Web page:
Late in the dregs of 2014 I made a commitment: I would read and write more poetry. It’s a commitment I’m happy to say I cleaved to for the duration of 2015–a commitment that was aided considerably by one simple act: subscribing to Poetry magazine.
Poetry magazine has been on my radar for quite some time. When I was fresh out of college, trying to pry my way into Chicago’s publishing industry in any way I could manage, The Poetry Foundation and Poetry magazine straddled the city like a Colossus. Nearly every other publishing endeavor in the city seemed dwarfed by their monolithic shadow. Being a young poet, I was enraptured. I even went as far as collecting old copies of the periodical, but during those times, an actual subscription was an extravagance I couldn’t afford.
That’s not the case for me anymore, and in one quick-decision swoop I subscribed to the magazine almost exactly a year ago, and I so happy I did. I’ve read every issue published this year–often I bring them with me to work to peruse over lunch–and I’ve taken in a wealth of fantastic poetry.
The most obvious and yet still most important thing to note about Poetry magazine is the quality of the verse you will find between its covers. Poetry is the longest-running periodical dedicated entirely to poetry, and their mission, since their first publication in 1912, has been to feature a diverse range of poets and poetry and to create a space where new poets can share their work. I think they’ve succeeded with that endeavor. Each issue of Poetry magazine is an excellent collection of the best of contemporary poetry–and in the past that included some very well celebrated poets and poems, including one of my favorites by Sylvia Plath.
I found myself enjoying the trappings of the journal as well–particularly the cover. While I didn’t love every cover that was published–for example, September’s cover is little better than a crayon drawing of the quality any child could reproduce–I did appreciate the overall minimalist aesthetic and that every cover was unique. May’s modernist cover was gorgeous. I also enjoyed that the magazine includes a “Comment” section with scholarly essays on poetry. I particularly liked Christina Pugh’s On Ghosts and the Overplus (though I may be partial to her work because she was my thesis advisor when I got my Master’s) and James Longenbach’s Lyric Knowledge, which was an excellent dissection of the importance of line order in poetry.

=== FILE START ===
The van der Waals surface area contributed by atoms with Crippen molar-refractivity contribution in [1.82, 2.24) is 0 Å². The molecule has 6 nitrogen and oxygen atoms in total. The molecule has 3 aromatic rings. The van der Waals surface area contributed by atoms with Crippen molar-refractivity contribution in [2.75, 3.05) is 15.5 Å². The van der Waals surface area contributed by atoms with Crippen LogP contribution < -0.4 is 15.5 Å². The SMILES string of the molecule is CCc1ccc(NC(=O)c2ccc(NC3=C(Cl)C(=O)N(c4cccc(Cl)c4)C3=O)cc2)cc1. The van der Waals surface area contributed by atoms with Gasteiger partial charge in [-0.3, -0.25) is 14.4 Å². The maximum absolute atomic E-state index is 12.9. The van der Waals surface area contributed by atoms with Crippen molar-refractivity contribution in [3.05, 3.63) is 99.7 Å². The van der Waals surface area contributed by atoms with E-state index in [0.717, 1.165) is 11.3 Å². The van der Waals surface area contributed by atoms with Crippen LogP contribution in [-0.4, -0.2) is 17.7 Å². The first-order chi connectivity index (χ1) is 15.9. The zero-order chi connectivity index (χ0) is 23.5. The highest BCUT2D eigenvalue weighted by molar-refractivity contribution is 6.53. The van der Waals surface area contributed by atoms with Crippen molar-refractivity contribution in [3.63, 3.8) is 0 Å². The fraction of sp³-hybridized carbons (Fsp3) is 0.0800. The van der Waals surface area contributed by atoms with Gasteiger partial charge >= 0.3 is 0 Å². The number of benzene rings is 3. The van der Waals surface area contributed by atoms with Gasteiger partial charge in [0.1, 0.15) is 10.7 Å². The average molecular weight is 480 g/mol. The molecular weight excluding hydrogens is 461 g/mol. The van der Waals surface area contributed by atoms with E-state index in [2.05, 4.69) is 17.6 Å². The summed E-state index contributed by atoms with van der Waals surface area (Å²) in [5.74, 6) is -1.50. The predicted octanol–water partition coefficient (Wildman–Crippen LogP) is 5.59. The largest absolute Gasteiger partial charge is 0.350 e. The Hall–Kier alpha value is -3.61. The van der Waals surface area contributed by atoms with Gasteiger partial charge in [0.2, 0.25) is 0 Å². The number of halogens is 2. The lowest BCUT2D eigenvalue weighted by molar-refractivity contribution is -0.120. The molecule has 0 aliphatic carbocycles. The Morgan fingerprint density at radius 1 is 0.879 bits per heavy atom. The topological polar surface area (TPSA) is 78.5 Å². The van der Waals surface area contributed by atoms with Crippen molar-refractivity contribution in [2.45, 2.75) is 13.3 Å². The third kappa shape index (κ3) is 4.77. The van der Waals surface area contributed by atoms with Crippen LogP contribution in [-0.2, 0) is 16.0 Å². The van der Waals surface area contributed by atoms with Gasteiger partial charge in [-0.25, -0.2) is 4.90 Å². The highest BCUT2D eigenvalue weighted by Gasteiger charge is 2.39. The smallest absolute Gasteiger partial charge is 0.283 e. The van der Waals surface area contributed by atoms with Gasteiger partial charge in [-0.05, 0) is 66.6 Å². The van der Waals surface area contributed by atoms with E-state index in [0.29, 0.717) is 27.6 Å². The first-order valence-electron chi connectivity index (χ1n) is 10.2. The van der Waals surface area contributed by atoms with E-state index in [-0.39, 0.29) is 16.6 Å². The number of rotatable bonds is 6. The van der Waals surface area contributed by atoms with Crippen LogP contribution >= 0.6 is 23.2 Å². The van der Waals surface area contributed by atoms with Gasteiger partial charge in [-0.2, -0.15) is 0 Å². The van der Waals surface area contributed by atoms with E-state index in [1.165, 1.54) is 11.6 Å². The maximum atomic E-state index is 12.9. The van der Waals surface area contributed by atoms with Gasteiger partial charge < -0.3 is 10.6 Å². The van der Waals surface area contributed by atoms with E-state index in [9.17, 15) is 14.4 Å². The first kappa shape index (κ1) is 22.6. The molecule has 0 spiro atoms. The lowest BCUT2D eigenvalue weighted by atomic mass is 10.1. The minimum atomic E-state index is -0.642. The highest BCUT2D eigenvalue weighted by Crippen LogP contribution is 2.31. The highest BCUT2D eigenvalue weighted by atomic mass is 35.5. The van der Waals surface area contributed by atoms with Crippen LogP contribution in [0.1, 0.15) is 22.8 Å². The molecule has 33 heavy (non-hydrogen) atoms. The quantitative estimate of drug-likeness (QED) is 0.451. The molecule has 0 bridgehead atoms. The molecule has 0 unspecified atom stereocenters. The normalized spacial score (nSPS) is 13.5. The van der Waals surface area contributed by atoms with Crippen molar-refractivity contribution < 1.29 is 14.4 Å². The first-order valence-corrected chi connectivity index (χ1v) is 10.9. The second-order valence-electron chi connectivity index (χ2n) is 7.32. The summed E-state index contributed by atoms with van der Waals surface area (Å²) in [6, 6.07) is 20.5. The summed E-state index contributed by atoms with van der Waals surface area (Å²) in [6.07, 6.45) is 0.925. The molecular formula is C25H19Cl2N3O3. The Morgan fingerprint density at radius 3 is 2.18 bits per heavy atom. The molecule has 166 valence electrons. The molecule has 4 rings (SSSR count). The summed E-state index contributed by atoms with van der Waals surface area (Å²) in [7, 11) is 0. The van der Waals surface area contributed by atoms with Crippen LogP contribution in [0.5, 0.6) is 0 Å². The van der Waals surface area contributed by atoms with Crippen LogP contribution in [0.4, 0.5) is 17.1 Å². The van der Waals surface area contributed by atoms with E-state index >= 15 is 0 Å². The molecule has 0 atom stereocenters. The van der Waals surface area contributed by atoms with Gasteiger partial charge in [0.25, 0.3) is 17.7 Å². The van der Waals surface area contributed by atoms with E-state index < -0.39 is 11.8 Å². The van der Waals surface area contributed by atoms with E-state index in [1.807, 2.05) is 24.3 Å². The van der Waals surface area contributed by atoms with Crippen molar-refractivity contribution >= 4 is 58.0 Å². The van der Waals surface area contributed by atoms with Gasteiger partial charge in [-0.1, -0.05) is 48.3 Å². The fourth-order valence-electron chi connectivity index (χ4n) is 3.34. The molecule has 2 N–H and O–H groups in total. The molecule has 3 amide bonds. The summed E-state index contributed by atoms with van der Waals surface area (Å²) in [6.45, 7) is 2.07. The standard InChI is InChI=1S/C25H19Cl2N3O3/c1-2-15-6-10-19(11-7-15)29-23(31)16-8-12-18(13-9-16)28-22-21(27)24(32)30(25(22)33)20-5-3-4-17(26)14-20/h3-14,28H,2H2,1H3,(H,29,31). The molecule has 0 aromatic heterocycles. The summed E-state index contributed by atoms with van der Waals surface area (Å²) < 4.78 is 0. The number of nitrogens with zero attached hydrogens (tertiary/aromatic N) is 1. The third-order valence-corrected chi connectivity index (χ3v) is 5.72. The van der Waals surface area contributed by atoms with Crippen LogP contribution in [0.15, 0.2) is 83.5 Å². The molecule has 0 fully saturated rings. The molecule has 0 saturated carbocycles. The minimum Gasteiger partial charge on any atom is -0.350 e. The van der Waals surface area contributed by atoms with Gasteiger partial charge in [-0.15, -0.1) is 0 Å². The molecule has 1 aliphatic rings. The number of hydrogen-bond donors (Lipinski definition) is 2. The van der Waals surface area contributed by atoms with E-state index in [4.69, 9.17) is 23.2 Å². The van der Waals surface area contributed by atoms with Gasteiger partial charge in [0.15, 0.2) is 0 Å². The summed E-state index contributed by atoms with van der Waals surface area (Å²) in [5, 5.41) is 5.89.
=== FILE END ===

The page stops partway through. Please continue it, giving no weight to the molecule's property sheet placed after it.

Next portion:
What didn’t I like? To be honest, most of the “Comment” section’s essays and reviews needed improvement. Far too many of them were in-depth reviews of books I hadn’t read, and thus couldn’t really enjoy or find useful, or overly pedantic essays on specific poems that were too focused and too scholarly for the average reader to really sink into, like Jaya Savige’s essay in the May issue.
As a matter of taste, I didn’t particularly care for the truly abstract poetry and many of the features on visual poetry or photography–mercifully few as they were. The portrait series in the May issue and the visual poetry in the December issue both felt out of place to me. A good example of the too abstract is Luke Kennard’s Anagrams series. When I read poetry like this, I honestly just feel like I have no idea whats going on. But that said, I know that many readers enjoy this kind of work, and it’s good that Poetry has a lot of variety.
Given Poetry magazine’s focus on variety, I found that I also wasn’t partial to the issues that were regionally or thematically specific. I particularly disliked the Split This Rock issue in April which focused entirely on politically active poetry, and the Australia focused issue as well as the New Pacific Islander section of the June/August issue were both pretty weak. I find that when you limit the selections to specific topics or places you often get a lower quality of poetry overall. Just because something fits the theme doesn’t mean it’s a good poem.
These complaints, however, are trifling. Overall, Poetry magazine is a stellar publication, one that anyone interested in poetry or even literature in general would be wise to read. I recommend subscribing, or gifting a subscription–if you’re in need of Christmas ideas. I, for one, plan to re-up my subscription for 2016, and likely many more years to come.